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Japanese Lolita [Fashion] Going Back Home to England
Street Fashion Exhibit at London Art Museum
"Assimilation" of Punk Rock and Alice in Wonderland
There is a special exhibition of Japanese lolita fashion at the Victoria and Albert (V&A) Museum, well known for fashion and design. The part that is focused on most is England's large cultural influence on Japanese street fashion.
The exhibit stands in the same building as traditional craft-work treasures like Japanese Arida Pottery and netsukes. This spring, one corner of the building is filled with mannequins decked out in dresses covered in frills and chains, and a T-shirt with a cat skull print on it.
Lolita fashion first started in the 1980s, and began to be known as its own "genre" of fashion in the 90s.
The exhibit, entitled "The Kitty and the Bulldog", introduces Hello Kitty style kawaii in the 90s which Japanese people adore and used as inspiration for their extreme street fashion. Gorgeous princess style called Sweet, darkly beautiful Gothic, safety pin and chain wearing Punk - all styles' popular brands are represented.
Sweet takes its inspiration from children's books of the Victorian era like Alice in Wonderland, Gothic's roots can be found in 70s glam rock star David Bowie, and 70s punk designer Vivienne Westwood has an influence on the punk fashion of today. There are also displays of "Modern Kimono" [1920s] and "Japanese lolita" [wa-lolita] which are covered in lace and bows.
The exhibit is part of a bigger post-WWII British design history series called "BRITISH DESIGN 1948~2012" which runs until August 12th, planned by Japanese modern craft-work history collection manager, Rupert Faulkner.
Mr. Faulkner is an expert in the field of Japanese modern crafts. For a long while he recognized the influence of British culture on sweet lolita but in his studies was surprised to also discover a deep relationship with punk and gothic lolita styles.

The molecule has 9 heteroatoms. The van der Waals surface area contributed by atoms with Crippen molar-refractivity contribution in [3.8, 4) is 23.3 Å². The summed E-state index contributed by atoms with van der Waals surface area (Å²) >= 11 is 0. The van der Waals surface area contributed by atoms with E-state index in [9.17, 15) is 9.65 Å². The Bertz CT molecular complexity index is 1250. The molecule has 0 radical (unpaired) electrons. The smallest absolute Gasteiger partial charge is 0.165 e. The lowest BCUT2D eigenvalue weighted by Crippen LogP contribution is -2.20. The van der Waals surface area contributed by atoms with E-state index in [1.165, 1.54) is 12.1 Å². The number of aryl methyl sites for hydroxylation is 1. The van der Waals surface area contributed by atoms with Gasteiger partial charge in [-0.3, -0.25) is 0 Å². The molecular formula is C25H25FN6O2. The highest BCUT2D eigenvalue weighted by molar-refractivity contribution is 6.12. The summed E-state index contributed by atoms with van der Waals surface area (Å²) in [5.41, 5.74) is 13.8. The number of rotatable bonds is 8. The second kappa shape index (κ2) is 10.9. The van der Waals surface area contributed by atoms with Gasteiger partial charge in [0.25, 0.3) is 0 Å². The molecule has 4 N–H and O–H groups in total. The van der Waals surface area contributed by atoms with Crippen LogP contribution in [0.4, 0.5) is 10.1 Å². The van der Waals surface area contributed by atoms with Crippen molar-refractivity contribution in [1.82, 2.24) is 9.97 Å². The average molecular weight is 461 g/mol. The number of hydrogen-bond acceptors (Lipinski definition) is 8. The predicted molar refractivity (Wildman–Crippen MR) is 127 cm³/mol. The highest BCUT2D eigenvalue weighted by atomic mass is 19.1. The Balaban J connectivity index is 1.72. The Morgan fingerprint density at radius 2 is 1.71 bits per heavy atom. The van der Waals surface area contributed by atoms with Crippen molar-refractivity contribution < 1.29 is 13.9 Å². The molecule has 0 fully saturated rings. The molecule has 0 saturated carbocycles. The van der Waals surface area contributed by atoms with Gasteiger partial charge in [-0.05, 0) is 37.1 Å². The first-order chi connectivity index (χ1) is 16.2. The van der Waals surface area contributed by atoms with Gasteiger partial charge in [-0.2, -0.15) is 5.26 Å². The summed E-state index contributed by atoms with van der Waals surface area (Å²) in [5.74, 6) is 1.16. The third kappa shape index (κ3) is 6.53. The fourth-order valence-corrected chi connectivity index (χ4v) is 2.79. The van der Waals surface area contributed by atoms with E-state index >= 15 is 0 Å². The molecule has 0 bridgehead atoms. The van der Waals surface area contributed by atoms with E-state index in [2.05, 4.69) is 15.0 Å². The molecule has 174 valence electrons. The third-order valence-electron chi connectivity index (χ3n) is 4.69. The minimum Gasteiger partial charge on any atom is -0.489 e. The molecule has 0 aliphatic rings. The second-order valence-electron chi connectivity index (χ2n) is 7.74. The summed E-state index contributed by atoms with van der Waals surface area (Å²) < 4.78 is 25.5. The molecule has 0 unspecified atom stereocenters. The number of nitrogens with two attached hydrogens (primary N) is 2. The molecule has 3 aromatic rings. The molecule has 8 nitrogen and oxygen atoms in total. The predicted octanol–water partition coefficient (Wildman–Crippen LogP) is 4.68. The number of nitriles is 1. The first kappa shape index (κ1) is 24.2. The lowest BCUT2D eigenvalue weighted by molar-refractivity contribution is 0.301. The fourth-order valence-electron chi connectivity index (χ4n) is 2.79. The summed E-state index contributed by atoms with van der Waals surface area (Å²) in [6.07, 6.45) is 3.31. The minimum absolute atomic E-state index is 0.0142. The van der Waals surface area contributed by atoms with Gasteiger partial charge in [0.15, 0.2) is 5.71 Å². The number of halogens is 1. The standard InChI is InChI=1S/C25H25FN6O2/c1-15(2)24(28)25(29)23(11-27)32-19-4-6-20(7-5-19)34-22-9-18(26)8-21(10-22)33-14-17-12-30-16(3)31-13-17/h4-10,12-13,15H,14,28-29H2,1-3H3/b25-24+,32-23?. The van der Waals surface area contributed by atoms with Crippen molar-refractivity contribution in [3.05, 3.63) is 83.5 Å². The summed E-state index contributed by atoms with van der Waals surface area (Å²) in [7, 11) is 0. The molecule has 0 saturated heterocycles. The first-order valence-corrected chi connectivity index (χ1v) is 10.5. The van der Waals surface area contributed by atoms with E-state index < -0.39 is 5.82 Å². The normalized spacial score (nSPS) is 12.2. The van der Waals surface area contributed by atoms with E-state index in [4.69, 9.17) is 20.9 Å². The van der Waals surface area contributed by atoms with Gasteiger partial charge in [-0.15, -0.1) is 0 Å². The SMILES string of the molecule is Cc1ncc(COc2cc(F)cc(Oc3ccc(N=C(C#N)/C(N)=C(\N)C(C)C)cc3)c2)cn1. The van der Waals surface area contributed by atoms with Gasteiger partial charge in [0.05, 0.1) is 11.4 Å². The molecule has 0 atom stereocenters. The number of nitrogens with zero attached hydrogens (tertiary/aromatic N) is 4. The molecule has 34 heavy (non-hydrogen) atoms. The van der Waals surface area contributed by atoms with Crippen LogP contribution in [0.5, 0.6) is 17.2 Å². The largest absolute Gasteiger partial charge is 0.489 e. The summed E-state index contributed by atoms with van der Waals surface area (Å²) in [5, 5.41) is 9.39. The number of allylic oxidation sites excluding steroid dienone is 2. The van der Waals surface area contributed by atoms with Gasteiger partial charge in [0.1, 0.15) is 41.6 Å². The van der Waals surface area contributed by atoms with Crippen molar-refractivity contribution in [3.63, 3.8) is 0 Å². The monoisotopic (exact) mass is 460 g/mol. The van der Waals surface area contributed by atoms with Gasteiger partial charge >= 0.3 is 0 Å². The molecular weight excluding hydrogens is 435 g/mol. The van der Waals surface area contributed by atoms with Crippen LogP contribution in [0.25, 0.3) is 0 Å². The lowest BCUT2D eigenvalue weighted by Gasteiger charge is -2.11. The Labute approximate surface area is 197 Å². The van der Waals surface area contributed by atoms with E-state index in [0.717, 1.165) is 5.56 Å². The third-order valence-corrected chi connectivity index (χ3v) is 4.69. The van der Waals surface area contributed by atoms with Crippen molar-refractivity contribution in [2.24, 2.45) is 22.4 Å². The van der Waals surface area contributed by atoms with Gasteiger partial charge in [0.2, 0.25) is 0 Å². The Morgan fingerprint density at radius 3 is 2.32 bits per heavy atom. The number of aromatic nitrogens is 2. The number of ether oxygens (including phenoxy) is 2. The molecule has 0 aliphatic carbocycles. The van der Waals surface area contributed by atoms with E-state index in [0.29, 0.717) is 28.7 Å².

With just 9 mannequins, it's a rather small exhibit but still made big waves on Twitter. In May, a group of lolita fanciers gathered a group of about 100 to pay a visit.
According to Mr. Faulkner, lolita entered Europe and the UK after 2000. Although it seeped in with anime and manga, lolita grew from that base. 2004's Shimotsuma Monogatari (English title Kamikaze Girls) starring Kyoko Fukuda wearing frilly dresses and partaking in the life of a lolita served as a big influence, especially on the sweet lolita style.
"Take for example, the rebellion against the system that was a part of British Punk. Japanese lolitas have assimilated that aspect into their style. But they don't want to necessarily change the system. It has personal appeal to them as a quiet kind of rebellion" is Mr. Faulkner's analysis. One would expect this exhibit to inspire further research into lolita.
Akiko Fukai, chief curator at the Kyoto Costume Institute, said "I hope people understand how interesting it is that this fashion evolved naturally of our own [Japanese] culture". "Young people are the movers and shakers of modern fashion. The point is that they're against high fashion."
The exhibit will run until January 27th of next year.
Photo caption: Lolita fashion group (Tea Party Club) gathered at the Victoria and Albert Museum